Henry was also known for some brutal acts. He once threw a treacherous burgher named Conan Pilatus from the tower of Rouen; the tower was known from then on as "Conan's Leap". In another instance that took place in 1119, Henry's son-in-law, Eustace de Pacy, and Ralph Harnec, the constable of Ivry , exchanged their children as hostages. When Eustace blinded Harnec's son, Harnec demanded vengeance. King Henry allowed Harnec to blind and mutilate Eustace's two daughters, who were also Henry's own grandchildren. Eustace and his wife, Juliane, were outraged and threatened to rebel. Henry arranged to meet his daughter at a parley at Breteuil, only for Juliane to draw a crossbow and attempt to assassinate her father. She was captured and confined to the castle, but escaped by leaping from a window into the moat below. Some years later Henry was reconciled with his daughter and son-in-law.

Legitimate children
He had two children by Matilda (Edith), who died on 1 May 1118 at the palace of Westminster. She was buried in Westminster Abbey.
Matilda . (c. February 1102 - 10 September 1167 ). She married firstly Henry V, Holy Roman Emperor , and secondly, Geoffrey V, Count of Anjou , having issue by the second.
William Adelin , (5 August 1103 - 25 November 1120 ). He married Matilda (d.1154), daughter of Fulk V, Count of Anjou .

Second marriage
On 29 January 1121 he married Adeliza , daughter of Godfrey I of Leuven , Duke of Lower Lotharingia and Landgrave of Brabant , but there were no children from this marriage. Left without male heirs, Henry took the unprecedented step of making his barons swear to accept his daughter Empress Matilda , widow of Henry V, the Holy Roman Emperor , as his heir.

Death and legacy

Henry visited Normandy in 1135 to see his young grandsons, the children of Matilda and Geoffrey. He took great delight in his grandchildren, but soon quarrelled with his daughter and son-in-law and these disputes led him to tarry in Normandy far longer than he originally planned.

Henry died on 1 December 1135 of food poisoning from eating "a surfeit of lampreys " (of which he was excessively fond) at Saint-Denis-en-Lyons (now Lyons-la-Fort ) in Normandy. His remains were sewn into the hide of a bull to preserve them on the journey, and then taken back to England and were buried at Reading Abbey , which he had founded fourteen years before. The Abbey was destroyed during the Protestant Reformation . No trace of his tomb has survived, the probable site being covered by St James' School. Nearby is a small plaque and a large memorial cross stands in the adjoining Forbury Gardens .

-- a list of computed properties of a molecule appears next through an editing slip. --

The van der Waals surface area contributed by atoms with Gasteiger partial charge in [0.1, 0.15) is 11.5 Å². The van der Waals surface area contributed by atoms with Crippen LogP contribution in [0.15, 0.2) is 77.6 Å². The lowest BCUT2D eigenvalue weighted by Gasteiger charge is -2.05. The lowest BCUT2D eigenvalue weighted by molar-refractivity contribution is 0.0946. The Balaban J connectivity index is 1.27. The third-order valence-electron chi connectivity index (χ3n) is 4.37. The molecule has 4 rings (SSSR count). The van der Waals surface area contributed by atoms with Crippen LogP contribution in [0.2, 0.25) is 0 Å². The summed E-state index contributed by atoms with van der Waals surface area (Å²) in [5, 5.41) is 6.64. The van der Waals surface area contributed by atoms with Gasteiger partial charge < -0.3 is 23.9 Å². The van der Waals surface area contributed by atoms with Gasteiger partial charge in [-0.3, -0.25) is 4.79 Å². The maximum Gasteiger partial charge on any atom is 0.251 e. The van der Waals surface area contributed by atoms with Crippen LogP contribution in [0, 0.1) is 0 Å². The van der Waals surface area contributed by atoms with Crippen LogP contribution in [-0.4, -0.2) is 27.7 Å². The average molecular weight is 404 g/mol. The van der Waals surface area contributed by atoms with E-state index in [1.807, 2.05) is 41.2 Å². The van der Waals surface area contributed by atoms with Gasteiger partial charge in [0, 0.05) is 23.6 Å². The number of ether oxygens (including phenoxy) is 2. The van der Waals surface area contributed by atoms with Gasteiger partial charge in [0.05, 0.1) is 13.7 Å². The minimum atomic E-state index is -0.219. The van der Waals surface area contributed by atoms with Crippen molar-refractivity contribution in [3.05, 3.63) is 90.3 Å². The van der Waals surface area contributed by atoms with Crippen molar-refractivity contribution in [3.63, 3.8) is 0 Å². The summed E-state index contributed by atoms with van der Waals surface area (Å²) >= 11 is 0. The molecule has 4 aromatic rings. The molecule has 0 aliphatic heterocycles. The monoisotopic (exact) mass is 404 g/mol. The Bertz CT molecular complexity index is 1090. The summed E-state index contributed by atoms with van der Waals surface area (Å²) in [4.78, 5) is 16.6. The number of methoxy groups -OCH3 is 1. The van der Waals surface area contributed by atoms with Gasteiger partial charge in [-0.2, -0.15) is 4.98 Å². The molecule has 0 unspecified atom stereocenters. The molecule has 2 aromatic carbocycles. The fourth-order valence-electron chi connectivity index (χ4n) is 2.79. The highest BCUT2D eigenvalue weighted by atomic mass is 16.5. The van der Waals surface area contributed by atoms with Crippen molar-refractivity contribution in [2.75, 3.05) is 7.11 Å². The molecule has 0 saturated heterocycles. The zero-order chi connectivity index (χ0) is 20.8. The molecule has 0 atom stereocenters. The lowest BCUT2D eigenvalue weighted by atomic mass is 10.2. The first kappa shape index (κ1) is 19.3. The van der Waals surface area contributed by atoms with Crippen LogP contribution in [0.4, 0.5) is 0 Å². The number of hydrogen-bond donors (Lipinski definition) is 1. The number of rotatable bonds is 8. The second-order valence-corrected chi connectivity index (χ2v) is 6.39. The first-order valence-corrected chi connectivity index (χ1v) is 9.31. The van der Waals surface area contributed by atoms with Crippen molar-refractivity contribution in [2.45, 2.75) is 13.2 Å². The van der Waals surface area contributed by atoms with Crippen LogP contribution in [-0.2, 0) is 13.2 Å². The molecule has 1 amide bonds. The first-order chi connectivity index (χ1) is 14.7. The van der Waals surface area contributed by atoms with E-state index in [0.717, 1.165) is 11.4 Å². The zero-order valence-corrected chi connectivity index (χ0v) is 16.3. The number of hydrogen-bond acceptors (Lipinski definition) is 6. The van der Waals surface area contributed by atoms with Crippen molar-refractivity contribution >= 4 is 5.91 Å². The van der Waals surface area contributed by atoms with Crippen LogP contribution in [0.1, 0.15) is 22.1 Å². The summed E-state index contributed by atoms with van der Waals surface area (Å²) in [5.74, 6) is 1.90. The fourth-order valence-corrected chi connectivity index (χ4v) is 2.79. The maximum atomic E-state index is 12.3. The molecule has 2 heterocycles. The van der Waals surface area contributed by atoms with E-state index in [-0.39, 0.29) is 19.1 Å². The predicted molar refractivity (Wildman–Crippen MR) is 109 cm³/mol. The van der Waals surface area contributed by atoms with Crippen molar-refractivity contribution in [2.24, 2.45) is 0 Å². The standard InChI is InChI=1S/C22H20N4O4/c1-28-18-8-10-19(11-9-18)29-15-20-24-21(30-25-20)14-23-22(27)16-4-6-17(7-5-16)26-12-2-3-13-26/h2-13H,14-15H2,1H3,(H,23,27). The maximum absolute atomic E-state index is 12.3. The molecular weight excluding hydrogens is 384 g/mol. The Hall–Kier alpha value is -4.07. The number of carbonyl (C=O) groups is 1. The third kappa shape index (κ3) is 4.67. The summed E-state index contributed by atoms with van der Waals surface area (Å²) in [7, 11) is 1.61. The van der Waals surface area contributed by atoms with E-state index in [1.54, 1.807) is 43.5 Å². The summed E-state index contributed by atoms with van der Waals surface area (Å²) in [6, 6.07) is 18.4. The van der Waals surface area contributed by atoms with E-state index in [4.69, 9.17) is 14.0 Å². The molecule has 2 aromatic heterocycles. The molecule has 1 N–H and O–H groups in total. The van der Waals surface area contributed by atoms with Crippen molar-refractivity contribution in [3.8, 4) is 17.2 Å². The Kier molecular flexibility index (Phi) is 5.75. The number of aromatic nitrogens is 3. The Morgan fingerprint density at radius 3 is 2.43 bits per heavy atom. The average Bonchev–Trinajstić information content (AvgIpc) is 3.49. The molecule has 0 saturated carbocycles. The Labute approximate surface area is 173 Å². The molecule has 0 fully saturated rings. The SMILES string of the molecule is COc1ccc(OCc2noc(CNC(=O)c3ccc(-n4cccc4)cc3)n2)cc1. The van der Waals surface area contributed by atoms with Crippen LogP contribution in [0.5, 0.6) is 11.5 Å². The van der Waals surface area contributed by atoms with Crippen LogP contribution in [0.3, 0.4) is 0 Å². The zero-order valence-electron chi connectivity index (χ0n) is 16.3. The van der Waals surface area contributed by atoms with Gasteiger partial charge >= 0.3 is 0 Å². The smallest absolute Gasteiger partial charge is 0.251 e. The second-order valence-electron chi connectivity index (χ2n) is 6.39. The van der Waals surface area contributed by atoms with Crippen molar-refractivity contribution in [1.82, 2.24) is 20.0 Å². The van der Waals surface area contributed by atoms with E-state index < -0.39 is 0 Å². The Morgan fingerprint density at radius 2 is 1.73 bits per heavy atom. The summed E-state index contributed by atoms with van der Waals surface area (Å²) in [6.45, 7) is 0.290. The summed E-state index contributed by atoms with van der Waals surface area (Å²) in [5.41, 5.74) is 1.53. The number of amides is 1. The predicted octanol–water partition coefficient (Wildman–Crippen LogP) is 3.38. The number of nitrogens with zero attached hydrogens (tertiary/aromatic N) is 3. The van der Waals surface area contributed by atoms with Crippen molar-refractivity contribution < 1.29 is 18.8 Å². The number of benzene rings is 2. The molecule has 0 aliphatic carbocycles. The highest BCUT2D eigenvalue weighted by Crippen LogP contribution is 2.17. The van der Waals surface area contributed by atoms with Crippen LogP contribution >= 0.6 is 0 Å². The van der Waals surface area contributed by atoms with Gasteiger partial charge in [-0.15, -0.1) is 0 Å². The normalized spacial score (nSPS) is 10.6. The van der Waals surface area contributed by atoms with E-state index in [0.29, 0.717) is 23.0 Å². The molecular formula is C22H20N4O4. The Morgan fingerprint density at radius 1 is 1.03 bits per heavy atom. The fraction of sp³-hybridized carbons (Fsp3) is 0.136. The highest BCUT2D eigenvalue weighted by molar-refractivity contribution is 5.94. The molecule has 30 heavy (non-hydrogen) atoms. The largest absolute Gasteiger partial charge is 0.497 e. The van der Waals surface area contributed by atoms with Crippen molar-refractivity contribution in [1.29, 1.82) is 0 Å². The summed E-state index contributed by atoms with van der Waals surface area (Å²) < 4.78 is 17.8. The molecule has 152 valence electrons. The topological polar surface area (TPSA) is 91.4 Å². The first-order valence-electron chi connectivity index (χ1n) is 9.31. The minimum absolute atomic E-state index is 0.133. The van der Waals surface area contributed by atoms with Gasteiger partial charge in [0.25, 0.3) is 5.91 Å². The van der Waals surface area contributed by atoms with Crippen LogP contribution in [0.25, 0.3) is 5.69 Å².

Although Henry's barons had sworn allegiance to his daughter as their Queen, her gender and her remarriage into the House of Anjou , an enemy of the Normans, allowed Henry's nephew Stephen of Blois , to come to England and claim the throne with popular support.

The struggle between the former Empress and Stephen resulted in a long civil war known as the Anarchy . The dispute was eventually settled by Stephen's naming of Matilda's son, Henry Plantagenet , as his heir in 1153.

Illegitimate children
King Henry is famed for holding the record for the largest number of acknowledged illegitimate children born to any English king, with the number being around 20 or 25. He had many mistresses, and identifying which mistress is the mother of which child is difficult. His illegitimate offspring for whom there is documentation are:
Robert, 1st Earl of Gloucester . Often, said to have been a son of Sybil Corbet.
Maud FitzRoy, married Conan III, Duke of Brittany
Constance FitzRoy, married Richard de Beaumont
Mabel FitzRoy, married William III Gouet
Aline FitzRoy, married Matthieu I of Montmorency
Gilbert FitzRoy, died after 1142. His mother may have been a sister of Walter de Gand.
Emma, born c. 1138; married Gui de Laval, Lord Laval. [Uncertain, born 2 years after Henry died.][2]

With Edith
Matilda, married in 1103 Count Rotrou II of Perche. She perished 25 Nov 1120 in the wreck of the White Ship . She left two daughters; Philippa who married Helie of Anjou (son of Fulk V) and Felice.